The park was first proclaimed as the Caprivi Game Reserve in 1966 and upgraded to the Caprivi Game Park in 1968. It was gazetted as the Bwabwata National Park in 2007 and incorporated the former Mahango Game Reserve. The park has had a chequered history as it was declared a military area by the South African Defence Force during Namibia’s war of liberation. It was not until after Independence in 1990 that the park could be properly run as a conservation area.
A survey was conducted in the park at Independence to investigate the status of the fauna and flora after the military occupation and to assess the circumstances of the 5 000 people living in it. This survey laid the foundation for the current management approach in the park, which incorporates the needs of the people living there. The survey also laid the foundation for the zoning of the park, which has a core conservation area in the west along the Okavango River, a multiple use area in the central part of the park and a core conservation area in the east along the Kwando River.
Development of infrastructure, provision of equipment and park planning is being supported by the German Development Bank (KfW)through the Bwabwata, Mudumu, and Mamili (BMM) Parks Project and by the Global Environment Fund through the Strengthening the Protected Area Network (SPAN) Project.
The Bwabwata National Park is bordered by the Okavango River to the west and Kwando River to the east where water lilies abound.
Proclamation: Bwabwata National Park in 2007
Park size 6 100 km2
Natural features: Low vegetated sand dunes with old drainage lines (omurambas) in between. The Okavango River in the west and the Kwando River in the east.
Vegetation: Broad-leafed Kalahari woodland with trees such as Zambezi teak and false mopane on the sandy areas, and camel- thorn and leadwood in the marimbas. Reeds and papyrus on the floodplains, which are lined with trees such as Jackal-berry, mangosteen, knob thorn and makalani palm.
Wildlife: Large concentrations of elephant and buffalo, also sable and roan antelope. Main predators such as lion, leopard, cheetah and hyaena. One of the last refuges of the wild dog in Namibia. Common reedbuck, red lechwe, sitatunga and hippo along the rivers. Birds include Wattled Crane, African Skimmer Western- banded Snake Eagle, Wood Owl, Pel’s Fishing Owl, Narina Trogon, Cape Parrot, and both Red-billed and Yellow-billed Oxpeckers.
Tourism: Most tourism facilities are outside the park, run by private operators who offer day trips into the park. Two conservancy-operated campsites on the Kwando River: Nambwa (Mayuni Conservancy) and Bum Hill (Kwando Conservancy). The Kyaramacan Association runs N//goabaca Campsite at Popa Falls on the east bank of the Okavango River. Namibia Wildlife Resorts operates the Popa Falls Rest Camp on the west bank of the river. Most tourists are self-drive campers from overseas or within the region
Key management issues: One of the main aspects of park management is dealing with the presence of about 5 000 people living in the main village of Omega in the central part of the park and in a number of smaller settlements. Several other ministries operate in these settlement areas, providing services to the residents. The MET is committed to working with the residents in terms of joint wildlife management and benefit sharing. A Technical Committee has been formed consisting of all the main stakeholders in order to advise the MET on management issues. Park residents have formed their own representative body, the Kyaramacan Association. Apart from the N//goabaca Campsite, the association has the concession to build a small lodge and shares the income from a trophy-hunting contract with the Ministry. The association’s own community game guards work with MET staff to prevent poaching. Park staff work closely with conservancies, community forests, NGOs and other government departments to jointly manage a larger area of land known as the Mudumu North Complex, which includes the Bwabwata and the Mudumu national parks and the communal land in between.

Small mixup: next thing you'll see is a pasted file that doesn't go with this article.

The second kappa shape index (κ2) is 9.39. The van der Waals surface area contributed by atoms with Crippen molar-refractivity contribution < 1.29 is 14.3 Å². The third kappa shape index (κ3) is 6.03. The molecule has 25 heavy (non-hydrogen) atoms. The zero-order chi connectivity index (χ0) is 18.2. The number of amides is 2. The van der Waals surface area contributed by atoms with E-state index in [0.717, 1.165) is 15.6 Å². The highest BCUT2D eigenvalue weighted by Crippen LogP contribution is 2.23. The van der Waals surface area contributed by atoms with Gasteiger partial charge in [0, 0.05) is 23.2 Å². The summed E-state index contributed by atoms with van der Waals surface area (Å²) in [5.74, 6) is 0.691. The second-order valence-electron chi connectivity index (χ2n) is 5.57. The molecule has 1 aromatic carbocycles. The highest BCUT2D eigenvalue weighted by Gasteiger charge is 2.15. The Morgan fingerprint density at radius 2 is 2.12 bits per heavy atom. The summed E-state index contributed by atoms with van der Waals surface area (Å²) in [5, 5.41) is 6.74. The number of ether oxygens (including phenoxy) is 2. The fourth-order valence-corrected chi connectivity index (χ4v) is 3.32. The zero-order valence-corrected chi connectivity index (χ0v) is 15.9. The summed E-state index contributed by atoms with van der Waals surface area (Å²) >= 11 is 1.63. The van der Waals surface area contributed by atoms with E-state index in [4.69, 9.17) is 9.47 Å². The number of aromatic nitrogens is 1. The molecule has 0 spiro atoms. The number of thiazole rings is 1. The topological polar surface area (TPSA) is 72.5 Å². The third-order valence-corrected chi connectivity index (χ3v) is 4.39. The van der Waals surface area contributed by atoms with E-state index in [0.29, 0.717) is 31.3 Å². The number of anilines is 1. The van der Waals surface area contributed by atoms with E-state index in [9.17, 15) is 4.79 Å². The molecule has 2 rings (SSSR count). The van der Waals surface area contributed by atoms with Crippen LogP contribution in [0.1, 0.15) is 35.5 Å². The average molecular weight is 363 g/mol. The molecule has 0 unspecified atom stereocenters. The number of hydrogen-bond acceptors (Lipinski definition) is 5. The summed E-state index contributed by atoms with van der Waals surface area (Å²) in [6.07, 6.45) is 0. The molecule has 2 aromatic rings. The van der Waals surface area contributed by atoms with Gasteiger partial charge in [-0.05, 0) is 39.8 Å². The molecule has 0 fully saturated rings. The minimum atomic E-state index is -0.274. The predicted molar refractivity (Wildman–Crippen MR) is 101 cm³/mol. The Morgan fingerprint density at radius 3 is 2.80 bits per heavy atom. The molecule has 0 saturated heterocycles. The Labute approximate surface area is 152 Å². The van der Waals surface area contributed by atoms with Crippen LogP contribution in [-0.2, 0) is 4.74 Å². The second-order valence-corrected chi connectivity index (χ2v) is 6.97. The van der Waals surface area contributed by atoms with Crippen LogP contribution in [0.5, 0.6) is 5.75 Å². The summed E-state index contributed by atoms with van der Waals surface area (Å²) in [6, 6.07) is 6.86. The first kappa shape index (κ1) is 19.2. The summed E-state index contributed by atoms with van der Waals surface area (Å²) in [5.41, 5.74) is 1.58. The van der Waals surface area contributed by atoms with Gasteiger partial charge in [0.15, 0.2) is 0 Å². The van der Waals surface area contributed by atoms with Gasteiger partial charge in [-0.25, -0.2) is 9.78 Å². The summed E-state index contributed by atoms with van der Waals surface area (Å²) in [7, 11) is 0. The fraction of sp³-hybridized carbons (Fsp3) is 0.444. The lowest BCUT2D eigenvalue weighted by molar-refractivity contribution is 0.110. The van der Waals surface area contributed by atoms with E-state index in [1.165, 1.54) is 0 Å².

The park is partially fenced and these fences have to be maintained, particularly because of veterinary controls on the southern boundary that forms the border with Botswana. Tourism needs to be controlled, particularly as there are few tracks, which mostly follow the rivers and which can become congested if there are large numbers of visitors. Poaching is low in the park due to the joint efforts of the MET and the community game guards, although there are sometimes incursions from neighbouring countries. The park is part of the Kavango/Zambezi (KAZA) Transfrontier Conservation Area and cooperation in transboundary conservation management is being promoted, particularly as the park forms a corridor for elephant movement from Botswana into Angola and Zambia. The large concentrations of elephants are opening up the riverine vegetation and destroying habitat for species such as the Chobe bushbuck, the number of which is declining.
Future plans: Further tourism planning and development supported by the BMM Project will lead to better tourism facilities in the park and better tourism management.